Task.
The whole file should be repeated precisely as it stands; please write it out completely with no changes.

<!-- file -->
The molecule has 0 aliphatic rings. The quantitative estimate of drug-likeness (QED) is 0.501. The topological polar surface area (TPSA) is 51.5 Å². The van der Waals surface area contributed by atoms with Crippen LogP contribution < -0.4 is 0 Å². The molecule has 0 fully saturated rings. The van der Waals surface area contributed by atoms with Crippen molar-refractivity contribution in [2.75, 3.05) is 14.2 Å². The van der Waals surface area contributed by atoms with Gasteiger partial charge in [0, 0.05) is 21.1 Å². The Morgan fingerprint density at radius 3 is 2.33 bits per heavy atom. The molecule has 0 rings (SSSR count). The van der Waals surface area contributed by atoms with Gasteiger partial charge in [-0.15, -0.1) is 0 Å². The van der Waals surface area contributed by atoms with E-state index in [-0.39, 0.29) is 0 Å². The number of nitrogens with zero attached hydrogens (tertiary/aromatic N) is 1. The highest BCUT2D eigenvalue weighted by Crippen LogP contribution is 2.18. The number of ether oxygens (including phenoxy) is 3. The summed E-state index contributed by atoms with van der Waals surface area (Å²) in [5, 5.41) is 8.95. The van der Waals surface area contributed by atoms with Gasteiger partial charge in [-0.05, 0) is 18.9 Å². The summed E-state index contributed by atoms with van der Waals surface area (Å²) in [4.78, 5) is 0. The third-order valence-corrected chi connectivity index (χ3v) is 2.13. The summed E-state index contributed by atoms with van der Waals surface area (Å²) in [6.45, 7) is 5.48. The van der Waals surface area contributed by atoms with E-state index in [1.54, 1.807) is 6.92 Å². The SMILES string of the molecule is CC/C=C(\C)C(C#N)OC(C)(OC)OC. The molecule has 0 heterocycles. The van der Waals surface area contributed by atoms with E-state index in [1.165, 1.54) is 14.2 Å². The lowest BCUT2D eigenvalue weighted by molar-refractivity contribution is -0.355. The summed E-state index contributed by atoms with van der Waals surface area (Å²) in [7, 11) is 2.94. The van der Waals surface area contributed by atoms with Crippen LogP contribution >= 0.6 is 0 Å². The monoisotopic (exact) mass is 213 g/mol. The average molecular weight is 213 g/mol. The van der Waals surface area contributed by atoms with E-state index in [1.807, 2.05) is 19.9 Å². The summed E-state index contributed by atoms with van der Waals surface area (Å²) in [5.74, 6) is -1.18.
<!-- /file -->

The molecule has 0 aliphatic rings. The quantitative estimate of drug-likeness (QED) is 0.501. The topological polar surface area (TPSA) is 51.5 Å². The van der Waals surface area contributed by atoms with Crippen LogP contribution < -0.4 is 0 Å². The molecule has 0 fully saturated rings. The van der Waals surface area contributed by atoms with Crippen molar-refractivity contribution in [2.75, 3.05) is 14.2 Å². The van der Waals surface area contributed by atoms with Gasteiger partial charge in [0, 0.05) is 21.1 Å². The Morgan fingerprint density at radius 3 is 2.33 bits per heavy atom. The molecule has 0 rings (SSSR count). The van der Waals surface area contributed by atoms with Gasteiger partial charge in [-0.15, -0.1) is 0 Å². The van der Waals surface area contributed by atoms with E-state index in [-0.39, 0.29) is 0 Å². The number of nitrogens with zero attached hydrogens (tertiary/aromatic N) is 1. The highest BCUT2D eigenvalue weighted by Crippen LogP contribution is 2.18. The number of ether oxygens (including phenoxy) is 3. The summed E-state index contributed by atoms with van der Waals surface area (Å²) in [5, 5.41) is 8.95. The van der Waals surface area contributed by atoms with Gasteiger partial charge in [-0.05, 0) is 18.9 Å². The summed E-state index contributed by atoms with van der Waals surface area (Å²) in [4.78, 5) is 0. The third-order valence-corrected chi connectivity index (χ3v) is 2.13. The summed E-state index contributed by atoms with van der Waals surface area (Å²) in [6.45, 7) is 5.48. The van der Waals surface area contributed by atoms with E-state index in [1.54, 1.807) is 6.92 Å². The SMILES string of the molecule is CC/C=C(\C)C(C#N)OC(C)(OC)OC. The molecule has 0 heterocycles. The van der Waals surface area contributed by atoms with E-state index in [1.165, 1.54) is 14.2 Å². The lowest BCUT2D eigenvalue weighted by molar-refractivity contribution is -0.355. The summed E-state index contributed by atoms with van der Waals surface area (Å²) in [7, 11) is 2.94. The van der Waals surface area contributed by atoms with Crippen LogP contribution >= 0.6 is 0 Å². The monoisotopic (exact) mass is 213 g/mol. The average molecular weight is 213 g/mol. The van der Waals surface area contributed by atoms with E-state index in [1.807, 2.05) is 19.9 Å². The summed E-state index contributed by atoms with van der Waals surface area (Å²) in [5.74, 6) is -1.18.